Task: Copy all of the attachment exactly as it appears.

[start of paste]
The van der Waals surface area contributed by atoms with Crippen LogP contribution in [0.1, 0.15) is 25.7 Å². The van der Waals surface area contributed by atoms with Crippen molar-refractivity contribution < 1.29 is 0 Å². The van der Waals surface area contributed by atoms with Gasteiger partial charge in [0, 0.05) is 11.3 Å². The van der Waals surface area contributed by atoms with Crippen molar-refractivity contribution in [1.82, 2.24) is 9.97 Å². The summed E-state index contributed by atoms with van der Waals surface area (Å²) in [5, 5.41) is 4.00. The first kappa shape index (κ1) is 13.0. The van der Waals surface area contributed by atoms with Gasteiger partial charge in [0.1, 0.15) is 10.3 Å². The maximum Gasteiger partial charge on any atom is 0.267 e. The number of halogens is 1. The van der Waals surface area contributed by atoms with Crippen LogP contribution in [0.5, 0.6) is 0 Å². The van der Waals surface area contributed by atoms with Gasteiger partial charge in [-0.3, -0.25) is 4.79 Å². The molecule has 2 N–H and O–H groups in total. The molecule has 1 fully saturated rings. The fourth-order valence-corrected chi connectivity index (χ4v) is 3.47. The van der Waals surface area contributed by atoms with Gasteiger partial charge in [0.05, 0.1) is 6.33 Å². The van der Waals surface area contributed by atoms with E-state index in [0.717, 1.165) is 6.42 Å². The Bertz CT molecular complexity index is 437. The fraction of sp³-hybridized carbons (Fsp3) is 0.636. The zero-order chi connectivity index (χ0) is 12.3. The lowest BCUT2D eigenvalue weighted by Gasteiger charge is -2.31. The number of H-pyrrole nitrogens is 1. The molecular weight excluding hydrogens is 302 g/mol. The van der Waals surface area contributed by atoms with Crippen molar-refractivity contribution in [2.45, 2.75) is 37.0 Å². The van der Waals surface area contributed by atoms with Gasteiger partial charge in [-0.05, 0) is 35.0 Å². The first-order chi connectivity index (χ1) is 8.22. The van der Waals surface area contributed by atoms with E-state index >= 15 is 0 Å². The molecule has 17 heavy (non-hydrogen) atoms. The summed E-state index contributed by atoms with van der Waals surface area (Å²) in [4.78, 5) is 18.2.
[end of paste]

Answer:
The van der Waals surface area contributed by atoms with Crippen LogP contribution in [0.1, 0.15) is 25.7 Å². The van der Waals surface area contributed by atoms with Crippen molar-refractivity contribution < 1.29 is 0 Å². The van der Waals surface area contributed by atoms with Gasteiger partial charge in [0, 0.05) is 11.3 Å². The van der Waals surface area contributed by atoms with Crippen molar-refractivity contribution in [1.82, 2.24) is 9.97 Å². The summed E-state index contributed by atoms with van der Waals surface area (Å²) in [5, 5.41) is 4.00. The first kappa shape index (κ1) is 13.0. The van der Waals surface area contributed by atoms with Gasteiger partial charge in [0.1, 0.15) is 10.3 Å². The maximum Gasteiger partial charge on any atom is 0.267 e. The number of halogens is 1. The van der Waals surface area contributed by atoms with Crippen LogP contribution in [0.5, 0.6) is 0 Å². The van der Waals surface area contributed by atoms with Gasteiger partial charge in [-0.3, -0.25) is 4.79 Å². The molecule has 2 N–H and O–H groups in total. The molecule has 1 fully saturated rings. The fourth-order valence-corrected chi connectivity index (χ4v) is 3.47. The van der Waals surface area contributed by atoms with Gasteiger partial charge in [0.05, 0.1) is 6.33 Å². The van der Waals surface area contributed by atoms with E-state index in [0.717, 1.165) is 6.42 Å². The Bertz CT molecular complexity index is 437. The fraction of sp³-hybridized carbons (Fsp3) is 0.636. The zero-order chi connectivity index (χ0) is 12.3. The lowest BCUT2D eigenvalue weighted by Gasteiger charge is -2.31. The number of H-pyrrole nitrogens is 1. The molecular weight excluding hydrogens is 302 g/mol. The van der Waals surface area contributed by atoms with Crippen molar-refractivity contribution in [2.45, 2.75) is 37.0 Å². The van der Waals surface area contributed by atoms with Gasteiger partial charge in [-0.05, 0) is 35.0 Å². The first-order chi connectivity index (χ1) is 8.22. The van der Waals surface area contributed by atoms with E-state index >= 15 is 0 Å². The molecule has 17 heavy (non-hydrogen) atoms. The summed E-state index contributed by atoms with van der Waals surface area (Å²) in [4.78, 5) is 18.2.